SLUG: 47435 Kashmir Ceasefire DATE: NOTE NUMBER:









INTRO: Residents of India's strife-torn Jammu and Kashmir State are waiting to see if a cease-fire declared last week by India's prime minister will result in less violence in their daily lives. V-O-A's Jim Teeple reports there is cautious optimism in the

region about the cease-fire the first ever declared by India in its

eleven-year struggle with militant separatists.

TEXT: There are an estimated 250 thousand Indian security force

personnel in Jammu and Kashmir. Shortly after the new moon

is sighted - signaling the beginning of Muslim Ramadan observances - they are

under orders to begin obeying the cease-fire declared last week by Indian Prime Minister Atal Behari Vajpayee.

The Ramadan cease-fire caught the Indian public by surprise. Although some right-wing Hindu groups have protested, most Indians have welcomed the truce declaration.

Under the cease-fire Indian security forces will fight back if attacked,

and will continue patrols along the "line of control." However, Indian authorities say they will suspend all offensive operations against the militant separatists they

have been fighting for 11 years. Some diplomats say the move is a dramatic

new development in the long history of conflict over Kashmir. Amitabh

Matoo - an Indian analyst on Kashmir - says it is now up to the militants

to decide whether the cease-fire will work or not.


I think everyone is skeptical, but, once a cease-fire actually starts off,

you cannot hide it. It is not like making any other verbal gesture. A

cease-fire operates on the ground. Admittedly, the security forces are

going to have to show tremendous restraint even at the cost of their

own lives. But, if we can pull it through for this month then the

Kashmiris will know who is the real enemy - who is standing between

them and real peace. If the militant groups are really interested in

peace in Kashmir and going to express solidarity with what is really a

call of the people, then they will have to reciprocate.


Many of the separatist militant groups fighting in Kashmir have rejected

the cease-fire. In recent days, there has even been an upsurge in

attacks both against security force personnel and Hindu and Sikh

civilians by some militants. However, the largest militant group

fighting in Kashmir Hizbul Mujaheddin - says it will consider honoring

the truce, if India agrees to meet certain demands, including releasing

prisoners and withdrawing troops from Kashmir. Earlier this year, Hizbul

Mujaheddin declared a cease-fire but withdrew the offer after India would not agree to demands Pakistan be included in talks on the future of Kashmir.

Kashmir's separatist political leaders have welcomed the cease-fire.

Leaders of the All Parties Huriyat Conference a grouping of more than

20 separatist political parties who have been holding discreet talks

with Indian officials for most of this year - have softened their

insistence Pakistan be included in direct talks on

Kashmir. Hamida Bano is a professor of English at Kashmir University

and a human rights activist. She says, like many Kashmiris, she is

skeptical about India's intentions. However, like many, she also is weary of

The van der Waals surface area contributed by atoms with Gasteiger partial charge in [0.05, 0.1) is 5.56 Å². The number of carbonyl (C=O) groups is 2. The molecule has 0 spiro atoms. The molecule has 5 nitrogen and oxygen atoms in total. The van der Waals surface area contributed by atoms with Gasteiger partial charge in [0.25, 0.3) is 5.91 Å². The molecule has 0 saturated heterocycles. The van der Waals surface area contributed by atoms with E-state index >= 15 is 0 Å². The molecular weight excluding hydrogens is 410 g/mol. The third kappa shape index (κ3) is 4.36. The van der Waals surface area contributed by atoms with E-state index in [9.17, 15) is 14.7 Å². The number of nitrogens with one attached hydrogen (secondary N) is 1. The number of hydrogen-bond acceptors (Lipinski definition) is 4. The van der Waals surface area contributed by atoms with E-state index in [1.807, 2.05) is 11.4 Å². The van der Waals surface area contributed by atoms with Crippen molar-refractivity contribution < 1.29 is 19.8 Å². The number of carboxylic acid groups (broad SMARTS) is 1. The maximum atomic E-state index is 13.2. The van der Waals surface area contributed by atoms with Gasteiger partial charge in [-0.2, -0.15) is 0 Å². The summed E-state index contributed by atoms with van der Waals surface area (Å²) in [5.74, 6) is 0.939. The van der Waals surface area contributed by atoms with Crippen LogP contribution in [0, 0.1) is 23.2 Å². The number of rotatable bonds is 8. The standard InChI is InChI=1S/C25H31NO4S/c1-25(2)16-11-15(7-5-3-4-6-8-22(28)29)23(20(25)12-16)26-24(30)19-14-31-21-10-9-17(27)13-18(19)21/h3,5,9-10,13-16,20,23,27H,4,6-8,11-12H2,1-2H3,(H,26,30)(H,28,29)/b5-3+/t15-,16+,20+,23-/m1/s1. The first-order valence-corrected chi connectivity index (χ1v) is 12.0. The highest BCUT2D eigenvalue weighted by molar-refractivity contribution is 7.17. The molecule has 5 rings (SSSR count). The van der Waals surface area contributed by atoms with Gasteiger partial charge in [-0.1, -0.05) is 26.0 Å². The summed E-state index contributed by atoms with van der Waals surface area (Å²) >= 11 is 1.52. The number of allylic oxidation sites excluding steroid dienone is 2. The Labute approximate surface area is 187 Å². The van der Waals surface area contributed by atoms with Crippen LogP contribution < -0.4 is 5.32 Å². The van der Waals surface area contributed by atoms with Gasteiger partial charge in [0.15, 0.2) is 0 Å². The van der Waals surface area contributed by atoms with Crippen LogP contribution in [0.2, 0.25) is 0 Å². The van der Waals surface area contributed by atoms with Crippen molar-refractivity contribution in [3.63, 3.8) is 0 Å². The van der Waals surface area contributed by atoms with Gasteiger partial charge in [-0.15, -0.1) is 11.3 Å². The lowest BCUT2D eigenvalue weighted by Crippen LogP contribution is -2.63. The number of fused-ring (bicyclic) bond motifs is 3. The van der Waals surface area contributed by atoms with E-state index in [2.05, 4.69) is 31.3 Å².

the conflict and wants to see the cease-fire succeed.


Let us begin by trusting them for the first time and say, "Okay, the offer is

genuine." We would also like the militants to respond positively. Let

us try and, if India backtracks on her own promise, they will be exposed

before the whole world, once again, as they have been exposed before so

there is an "if" clause. If this is an initial step to set a lasting

peace process in motion, we welcome it.


Prime Minister Vajpayee's surprise cease-fire declaration has been

welcomed in many world capitals. Diplomatic analysts say it

not only puts pressure on Kashmir's separatists to respond in kind, but

also on Pakistan to ease tensions in Kashmir by exerting more control

over the separatist guerrillas that cross into Indian Kashmir from the

Pakistan side of the "line of control."

Pakistan initially called Mr. Vajpayee's cease-fire offer a

"tactical-ploy." But, in recent days, Pakistani officials have said they

are willing to honor a 1972 agreement between the two countries which

calls for both sides not to cross over the "line of control" onto each

other's territory. Analysts say this is a sign that Islamabad is closely

studying the cease-fire and could respond with a diplomatic initiative

of its own.


Mukhtar Ahmed Ali is a senior research fellow at Pakistan's Quaidi-Azam University in Islamabad. Attending a conference on Kashmir in New Delhi just before the cease-fire took effect, he said many in Pakistan believe the cease-fire could ease tensions between New Delhi and Islamabad.


The immediate reaction was, well you know this is directed towards an

international audience, but there is a section of the intelligentsia that

believes the cease-fire could be a very solid foundation a step which

if followed by serious efforts at dialogue may provide a good base.


Indian officials say they are optimistic the Ramadan cease-fire will

succeed and that, if it does, they will consider extending it beyond

next month. Analysts say for that to happen all sides will have to

exhibit a desire to compromise something that has yet to be evident in a

decade of fighting that has left more than 30 thousand people dead in

Kashmir. (Signed)